• Smell - One of my favorite senses, smell is one of the most often overlooked senses that we have.  If you don't believe me, go into an antique bookstore and just breathe.  Those old musty books give off one of my favorite scents.  Everything has its own particular odor, from poop to blood to steel.  Yes, steel.  Oddly, it smells metallic.  Plus, phantom scents (like the scent of almonds) can be a "tell" of when someone is going to have something traumatic (like a seizure) occur.  
  • Taste - I'm not saying your characters should run about licking everything (though that might be an interesting trait).  But think about the way the spit in your mouth tastes when you're afraid.  Or when you just ran a marathon.  Blood has a coppery taste, and some scents permeate the air so much that you can taste them. 
  • Touch - We take our skin for granted.  How many doorknobs have we turned or buttons have we pushed without really considering the texture under our skin?  What does the air feel like where you are?  Can you tell if someone brushes against your hair?  Yes, you can.  Your skin is the largest single organ in your body (or on your body, if you prefer), and it's very sensitive (in some places more than others).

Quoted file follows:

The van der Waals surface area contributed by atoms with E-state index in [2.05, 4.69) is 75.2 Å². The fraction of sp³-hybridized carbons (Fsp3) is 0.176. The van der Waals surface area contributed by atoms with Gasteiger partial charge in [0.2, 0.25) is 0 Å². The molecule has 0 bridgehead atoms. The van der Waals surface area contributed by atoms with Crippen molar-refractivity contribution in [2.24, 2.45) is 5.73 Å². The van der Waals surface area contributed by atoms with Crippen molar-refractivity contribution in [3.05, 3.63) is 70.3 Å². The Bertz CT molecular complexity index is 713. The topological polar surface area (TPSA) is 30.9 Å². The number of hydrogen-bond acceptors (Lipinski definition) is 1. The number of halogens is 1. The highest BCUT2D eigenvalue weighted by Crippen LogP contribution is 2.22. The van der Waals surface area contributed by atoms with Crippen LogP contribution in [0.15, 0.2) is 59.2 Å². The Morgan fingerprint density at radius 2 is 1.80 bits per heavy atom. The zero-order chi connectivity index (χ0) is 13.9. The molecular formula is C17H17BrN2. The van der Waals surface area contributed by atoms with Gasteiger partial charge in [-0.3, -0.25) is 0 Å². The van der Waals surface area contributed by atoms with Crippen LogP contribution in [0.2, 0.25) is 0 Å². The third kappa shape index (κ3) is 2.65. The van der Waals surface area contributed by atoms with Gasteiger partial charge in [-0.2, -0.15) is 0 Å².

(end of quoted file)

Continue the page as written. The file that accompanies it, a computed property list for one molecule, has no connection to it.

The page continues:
So writers can, and should, use all the senses to help paint the picture of what's going on in their novels.  I'm not telling you to get bogged down in the minute details of every moment, but for every moment, something, sensually, is important.  And many times, authors forget that.  Here are a couple of exercises to help you see what I'm talking about. 
  • Open Channel - Go to any random place.  It doesn't matter whether it's in your house, in a field, in a mall, just a place where you can sit.  Bring your notebook with you.  Now have a seat.  Make a grid on your notebook with all five senses listed, and start using yours.  Write down what you see, what you smell, what you taste, etc.  Be exhaustively detailed.  Trust me, I know you'll feel dopy doing this, but it really is a great way to get you to notice things that you wouldn't have otherwise.  See if you can get the scent of the place, the feel of it.  Visit the place several times to see if you can identify when something changes.